University gives birth to new pregnancy policy

WITS students who are pregnant are being requested to leave res by the time they are eight months along, according to several students.

Second-year student Mbali Ngcobo*, who is four months pregnant, said she was told by her res matron that she would have to leave her residence before she gives birth.

“I understand why I must leave, some people are dramatic and if I give birth in res it could be traumatic for some students,” she said.

Ngcobo’s experience is not unique according to several female students who have had friends who also had to leave residence after they had gotten far along in their pregnancies.

While Ngcobo said leaving res will be difficult and may impact her studies, she has made peace with this. She is hoping to give birth during September holidays and then return to Wits to take her exams in October.

GROWING BELLY ISSUES: Wits students are being asked to leave res at 8 months of their pregnancy,in line with a new policy under discussion Photo: Wits Vuvuzela

GROWING BELLY ISSUES: Wits students are being asked to leave res at 8 months of their pregnancy,in line with a new policy under discussion Photo: Wits Vuvuzela

Ngcobo said she has the support of her family. However, they are not from Johannesburg and are unable to give her much practical support. She plans on moving in with a friend when she leaves residence.

Doreen Musemwa, assistant registrar of East campus residences, would not comment on the allegation that pregnant students are told to leave res when their eight months into term. She said a new policy is still under development and is “aimed at protecting the university and the university community, staff and students alike”.

“How the mother copes with all of this will also then impact on her academic career.”

Shameen Naidu of the Counselling and Careers Development Unit (CCDU) could not confirm how many students at Wits are pregnant. However, she said having a baby while a student could be difficult.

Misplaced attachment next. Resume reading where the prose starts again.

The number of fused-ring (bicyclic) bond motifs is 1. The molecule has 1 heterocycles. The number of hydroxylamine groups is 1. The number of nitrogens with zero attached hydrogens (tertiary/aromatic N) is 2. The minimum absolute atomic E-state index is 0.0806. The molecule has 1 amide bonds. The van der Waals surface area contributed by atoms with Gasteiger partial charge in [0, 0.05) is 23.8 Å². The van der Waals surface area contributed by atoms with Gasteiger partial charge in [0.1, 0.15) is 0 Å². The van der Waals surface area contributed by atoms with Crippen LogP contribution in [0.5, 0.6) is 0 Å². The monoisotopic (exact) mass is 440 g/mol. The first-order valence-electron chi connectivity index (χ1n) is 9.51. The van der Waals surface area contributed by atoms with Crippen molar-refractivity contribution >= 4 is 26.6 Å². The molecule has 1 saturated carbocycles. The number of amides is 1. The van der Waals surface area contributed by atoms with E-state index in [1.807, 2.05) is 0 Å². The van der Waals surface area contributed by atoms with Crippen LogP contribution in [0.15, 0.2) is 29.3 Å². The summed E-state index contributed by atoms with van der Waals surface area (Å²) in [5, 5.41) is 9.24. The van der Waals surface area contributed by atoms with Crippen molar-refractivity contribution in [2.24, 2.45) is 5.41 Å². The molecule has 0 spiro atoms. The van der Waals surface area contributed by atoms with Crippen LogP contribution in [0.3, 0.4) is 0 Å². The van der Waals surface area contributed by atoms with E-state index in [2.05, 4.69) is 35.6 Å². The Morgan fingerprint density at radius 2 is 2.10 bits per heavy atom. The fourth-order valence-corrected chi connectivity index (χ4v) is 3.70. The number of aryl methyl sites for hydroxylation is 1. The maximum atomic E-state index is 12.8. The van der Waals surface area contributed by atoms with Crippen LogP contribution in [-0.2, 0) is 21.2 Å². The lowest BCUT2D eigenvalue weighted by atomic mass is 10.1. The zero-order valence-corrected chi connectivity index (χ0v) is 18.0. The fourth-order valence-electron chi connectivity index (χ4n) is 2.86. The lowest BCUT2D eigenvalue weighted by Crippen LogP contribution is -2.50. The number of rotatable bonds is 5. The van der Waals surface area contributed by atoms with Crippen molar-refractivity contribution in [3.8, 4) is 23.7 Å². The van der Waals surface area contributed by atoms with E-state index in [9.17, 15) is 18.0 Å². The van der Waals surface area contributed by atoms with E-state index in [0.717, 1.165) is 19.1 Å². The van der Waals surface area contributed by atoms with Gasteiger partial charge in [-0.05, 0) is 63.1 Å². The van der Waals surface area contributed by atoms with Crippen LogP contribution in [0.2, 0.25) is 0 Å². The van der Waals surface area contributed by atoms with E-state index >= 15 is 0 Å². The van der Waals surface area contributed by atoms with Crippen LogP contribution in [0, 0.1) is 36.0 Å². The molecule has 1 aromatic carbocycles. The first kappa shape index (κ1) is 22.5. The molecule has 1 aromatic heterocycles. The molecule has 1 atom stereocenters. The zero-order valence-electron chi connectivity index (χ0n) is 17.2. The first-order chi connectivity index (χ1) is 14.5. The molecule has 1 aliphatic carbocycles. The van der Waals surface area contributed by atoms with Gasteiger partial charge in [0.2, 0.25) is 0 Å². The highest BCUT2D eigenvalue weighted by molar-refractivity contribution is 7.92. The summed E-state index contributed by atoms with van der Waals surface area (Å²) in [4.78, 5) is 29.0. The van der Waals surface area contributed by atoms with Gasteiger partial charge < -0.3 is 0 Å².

“They may have to leave their infant with a family member, it may be psychologically distressing for both the mother and the baby,” Naidu said.

“How the mother copes with all of this will also then impact on her academic career.”

Wits Vuvuzela spoke to other healthcare professionals on campus who said they don’t believe that the forthcoming policy is meant to be punitive.

Yvonne Matimba, head of Campus Health, said she cannot comment on the pregnancy policy as it is still being discussed. However, she said Campus Health does offer a variety of contraceptive methods for free.

*Names have been changed at the request of the individual

Pregnant but determined to graduate

A few days before the official closing date for 2014 application at Wits, I pass by the Student Enrolment Centre (SEnC) in Senate House and meet a few keen applicants.

One of those applicants is a young woman dressed in black pair of warm leggings, knee length black boots and a purple fitting T-shirt half covered by her black jacket. At first glance it’s not clear whether the rounded belly of the applicant is a sign of weight she is carrying or a possible pregnancy. Her friend seated next to her quickly responds:-

“That’s the difficult question she will have to answer, “ says Asemahle Fodo.

Mbali Mthembu is pregnant, but relaxed and determined to secure a place to study at Wits next year. “Yes I’m pregnant, but doesn’t mean I can’t study or prepare for next year,” confirms Mthembu.

Both Mthembu and her friend come from Kagiso township, in the West Rand of Johannesburg. She spends R14 for a single trip to Wits to make the application in person.

“We are six at home, I am the second girl and my sister is at the Durban University of Technology,” she says.

Mthembu wasn’t able to pass Grade 12 last year. She is repeating matric at Mandisa Shiceka Secondary School hoping to do better this year. “It’s not this pregnancy that made me not to achieve well in maths and science, my parents were fighting, they separated but then later reconciled. My father relocated to KZN and mother followed him. They both work there. Yes they are living there and I live here with my brothers,” relates Mthembu.

Responding to questions about her pregnancy, Mthembu says: “I know all that stuff, contraceptives, condoms and abstention. I became pregnant well aware of those things, but then I kept myself out of sex until just on silly night”. My boyfriend is here, at Wits doing his third year, he was scared at first but now he is not any more. At the moment I have a guarantee and hope that our relationship will go on”.

“His mother supports me. She will be looking after the baby when I go on with my studies. My focus now is writing my exams in December and I’m confident I will get the marks. With the support from my parents and brothers who also give me more attention than before I will make it.

Mthembu is due to deliver her baby next month. If she passes matric and is admitted to Wits next year, she hopes to undertake a degree in psychology.